Sunday, October 9, 2016

What To Do When You Feel Hopeless: Repeat Positive Mantras

A mantra, which is a spiritual practice in Hinduism and Buddhism, is a statement or slogan repeated frequently. 

An affirmation, according to the Google dictionary on the internet, is the action or process of affirming something or being affirmed.  To affirm is defined as "to state or assert positively; maintain as true.

Mantras and affirmations can be used for healing and coping with all levels of stress including extreme stress.  There are two ways to use mantras or affirmations: on a daily basis to raise self esteem and lower overall stress or to cope with stressful situations on a case by case basis.

I learned to use mantras to heal myself on a difficult day in the fall of 2008.  I had the ex-husband from hell.  He was constantly requesting parenting time schedule changes, making plans with our children during my parenting time without asking me first, and requesting to take his vacation over my birthday while refusing to make schedule changes for me to take a vacation with the kids.  He also sent me mounds and mounds (I printed them out for evidence) of e-mails criticizing me and blaming me for our problems getting along.  That day in 2008, I was also scared for my financial future as my work prospects were not going well.  AND I was sick with a sore throat and earache runny nose and lethargy.  Oh, I forget to mention that I was also a child sex abuse and date rape survivor, so depression and anxiety were my constant companions.  I was so stressed that I start to cry.  How could I handle everything?  Life was so hard.  I thought to myself as I often did for years that if I had known what was ahead of me, I might not have chosen to be born.  As I cried, my children, then nine and twelve, also began to cry.  I knew as a mother that my tears were dragging my children down into despair.  I also knew that I had to be strong for them, to be their hope for a happy life.  I wanted better for them than I had had in my life.  My parents had passed away years before and the never ending conflict with my ex-husband left me little time to develop friendships.  I was trying to handle bad times on my own.  Fortunately I did have a mentor--someone just like me who had struggled through child sex abuse and an abusive relationship with her ex-husband.  However she had figured out how to heal herself from these wounds so she often had good answers for my problems.  So I called up my mentor to ask for help.    

She told me, “Repeat a positive mantra.”

What my root fear was that life was just too much.  I could not handle it.

My fundamental need was to believe I could get through this day, this life.  Although that day was a particularly bad day, I had been through many particularly bad days in my life.  What I needed more than anything was to remind myself that I was strong and could get through this one particular bad day too.

So that became my mantra and for good measure I substituted the word "we" for the word "I" because I needed to help the children I had hurt with my tears.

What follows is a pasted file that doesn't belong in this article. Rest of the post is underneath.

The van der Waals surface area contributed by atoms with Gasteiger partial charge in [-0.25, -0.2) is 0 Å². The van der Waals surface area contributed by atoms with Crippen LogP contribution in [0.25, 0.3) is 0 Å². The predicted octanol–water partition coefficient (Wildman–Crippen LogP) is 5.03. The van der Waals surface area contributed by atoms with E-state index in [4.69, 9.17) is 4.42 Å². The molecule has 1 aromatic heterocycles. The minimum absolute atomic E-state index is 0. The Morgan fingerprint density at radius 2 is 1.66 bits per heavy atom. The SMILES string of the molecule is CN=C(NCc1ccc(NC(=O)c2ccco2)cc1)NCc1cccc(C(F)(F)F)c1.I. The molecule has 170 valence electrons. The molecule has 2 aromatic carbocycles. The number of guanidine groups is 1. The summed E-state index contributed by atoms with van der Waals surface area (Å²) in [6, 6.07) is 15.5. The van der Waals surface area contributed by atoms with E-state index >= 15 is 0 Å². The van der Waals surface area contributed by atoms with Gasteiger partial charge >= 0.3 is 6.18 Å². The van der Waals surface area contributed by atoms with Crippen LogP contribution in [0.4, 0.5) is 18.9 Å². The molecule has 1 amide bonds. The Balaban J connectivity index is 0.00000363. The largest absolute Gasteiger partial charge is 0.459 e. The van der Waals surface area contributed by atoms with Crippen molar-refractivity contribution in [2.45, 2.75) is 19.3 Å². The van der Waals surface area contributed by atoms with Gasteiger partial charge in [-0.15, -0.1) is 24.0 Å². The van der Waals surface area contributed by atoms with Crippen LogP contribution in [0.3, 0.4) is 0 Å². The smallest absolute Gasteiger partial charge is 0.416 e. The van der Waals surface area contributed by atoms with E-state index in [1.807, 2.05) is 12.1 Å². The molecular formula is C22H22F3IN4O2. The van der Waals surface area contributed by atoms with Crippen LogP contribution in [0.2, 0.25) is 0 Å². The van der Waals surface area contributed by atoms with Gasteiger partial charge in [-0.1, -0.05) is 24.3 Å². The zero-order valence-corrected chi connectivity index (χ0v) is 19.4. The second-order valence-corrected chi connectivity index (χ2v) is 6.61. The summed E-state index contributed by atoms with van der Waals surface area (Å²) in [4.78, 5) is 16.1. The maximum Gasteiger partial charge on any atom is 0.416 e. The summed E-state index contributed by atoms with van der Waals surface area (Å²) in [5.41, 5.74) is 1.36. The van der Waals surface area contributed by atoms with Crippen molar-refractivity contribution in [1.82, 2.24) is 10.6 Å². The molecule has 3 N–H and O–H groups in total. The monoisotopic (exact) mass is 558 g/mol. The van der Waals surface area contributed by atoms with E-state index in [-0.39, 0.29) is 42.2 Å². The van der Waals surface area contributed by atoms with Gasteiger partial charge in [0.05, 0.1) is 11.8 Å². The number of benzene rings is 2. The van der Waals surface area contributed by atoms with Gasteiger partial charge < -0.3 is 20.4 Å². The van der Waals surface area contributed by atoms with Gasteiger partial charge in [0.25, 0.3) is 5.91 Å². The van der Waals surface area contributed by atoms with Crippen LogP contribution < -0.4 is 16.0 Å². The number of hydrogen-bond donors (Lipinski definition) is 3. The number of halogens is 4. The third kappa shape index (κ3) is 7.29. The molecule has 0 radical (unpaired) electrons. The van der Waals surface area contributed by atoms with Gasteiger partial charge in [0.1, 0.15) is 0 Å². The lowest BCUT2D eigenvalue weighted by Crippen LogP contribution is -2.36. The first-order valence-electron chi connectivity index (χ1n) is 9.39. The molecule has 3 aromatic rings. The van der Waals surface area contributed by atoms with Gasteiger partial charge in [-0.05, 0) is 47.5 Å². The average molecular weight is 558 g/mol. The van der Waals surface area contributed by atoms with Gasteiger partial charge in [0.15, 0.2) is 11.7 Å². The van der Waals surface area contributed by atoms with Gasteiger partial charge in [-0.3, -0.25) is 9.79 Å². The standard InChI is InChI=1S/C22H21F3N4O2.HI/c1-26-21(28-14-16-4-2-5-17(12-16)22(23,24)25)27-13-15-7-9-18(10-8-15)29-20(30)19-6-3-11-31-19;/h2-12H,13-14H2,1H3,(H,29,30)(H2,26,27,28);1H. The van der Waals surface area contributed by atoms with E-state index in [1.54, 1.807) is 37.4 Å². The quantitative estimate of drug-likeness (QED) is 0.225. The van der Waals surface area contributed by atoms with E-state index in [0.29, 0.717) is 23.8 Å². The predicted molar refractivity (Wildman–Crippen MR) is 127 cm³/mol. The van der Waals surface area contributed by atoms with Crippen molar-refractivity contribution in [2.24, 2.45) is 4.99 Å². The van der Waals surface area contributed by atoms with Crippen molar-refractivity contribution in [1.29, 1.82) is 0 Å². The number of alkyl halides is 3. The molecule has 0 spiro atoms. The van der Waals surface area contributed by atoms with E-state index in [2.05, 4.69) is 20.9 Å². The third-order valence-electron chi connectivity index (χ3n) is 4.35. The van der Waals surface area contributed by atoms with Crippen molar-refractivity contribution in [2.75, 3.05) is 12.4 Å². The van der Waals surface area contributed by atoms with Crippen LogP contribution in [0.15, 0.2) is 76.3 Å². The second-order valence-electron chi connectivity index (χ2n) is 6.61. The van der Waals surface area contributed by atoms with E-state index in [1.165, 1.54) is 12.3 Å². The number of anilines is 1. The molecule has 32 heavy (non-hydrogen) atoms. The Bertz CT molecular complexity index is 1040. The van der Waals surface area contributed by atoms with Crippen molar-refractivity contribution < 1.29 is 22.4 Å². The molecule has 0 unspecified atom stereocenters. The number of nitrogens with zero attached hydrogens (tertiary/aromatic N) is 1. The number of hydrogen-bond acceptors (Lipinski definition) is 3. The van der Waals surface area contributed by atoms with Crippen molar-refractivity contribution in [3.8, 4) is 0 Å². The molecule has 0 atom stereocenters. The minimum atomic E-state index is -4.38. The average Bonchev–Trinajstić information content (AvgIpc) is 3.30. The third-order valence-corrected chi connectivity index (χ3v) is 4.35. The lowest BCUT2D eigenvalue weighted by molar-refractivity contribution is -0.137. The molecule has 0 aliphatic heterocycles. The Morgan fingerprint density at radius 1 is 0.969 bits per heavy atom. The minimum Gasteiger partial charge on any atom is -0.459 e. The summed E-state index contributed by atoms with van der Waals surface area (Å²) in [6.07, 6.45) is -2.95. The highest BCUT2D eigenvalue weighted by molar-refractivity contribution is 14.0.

My mantra (or affirmation) became, “We are strong; we are getting through this.”

So I got off the phone and took my children’s hands while we stood in a small circle.

Together we repeated the words, “We are strong, and we are getting through this.”

We did this not once or twice or even for ten minutes.  We did this for a full forty-five minutes because that was how long it took me to feel OK, to be able to proceed with my life, such as it was, without crying.

I have used the technique many times since then.  For greatest effect, combine the mantra with breathing and gratitude for the forces of the universe aligning with you to help you be strong.

Become aware of your breathing.


Breathe in, "For making me strong."


Breathe out, “Thank you.”


Breathe in, “For making me strong.”

I have known other abuse survivors who used mantras and affirmations to help themselves heal.  Armando, for example, used a different kind of mantra or affirmation for his healing.  Armando was physically and emotionally abused as a child by his father and suffered low self esteem as a result.  At age 18, he immigrated from Mexico to the United States and worked in a factory in the Los Angeles basin.  In his spare time he chased girls and the dream of owning a cherry red Mustang.  One of the girls he was pursuing invited him to a spiritual retreat at her Catholic Church.  Armando attended the retreat.  In the long run he lost the girl, but he found faith during the retreat.  

After the retreat he would stand before his bathroom mirror every day and repeat the words, "I am made in the image of God."

It was an important first step in his healing that eventually led him to become a Catholic priest.

Once again, don’t think that repeating a mantra or affirmation a few times is enough.  During a period of extreme stress, repeat it many times for thirty or even sixty minutes if need be.  If you need it to lower overall all stress and improve self esteem the way Armando did, repeat it several minutes every day for weeks, months or years if needed.

You may also want to remind yourself of these things by making decorative cards with these simple sayings on them to post them around your bedroom or your home.

These are some affirmations or mantras I have come up with:  
I am lovable.
I am good.
I am smart.
I am capable.
I am strong.
I am worthy.
I am beautiful.
I have glorious hair.
I am a great writer.
I am a good cook.
I am creative.
I am giving.
I am fun.

Now come up with your own positive mantras to help you feel good about yourself.

It is important to remember that we repeat mantras not because we believe them but because we need to believe them.


(c) 2016 Virginia Pickles Jones








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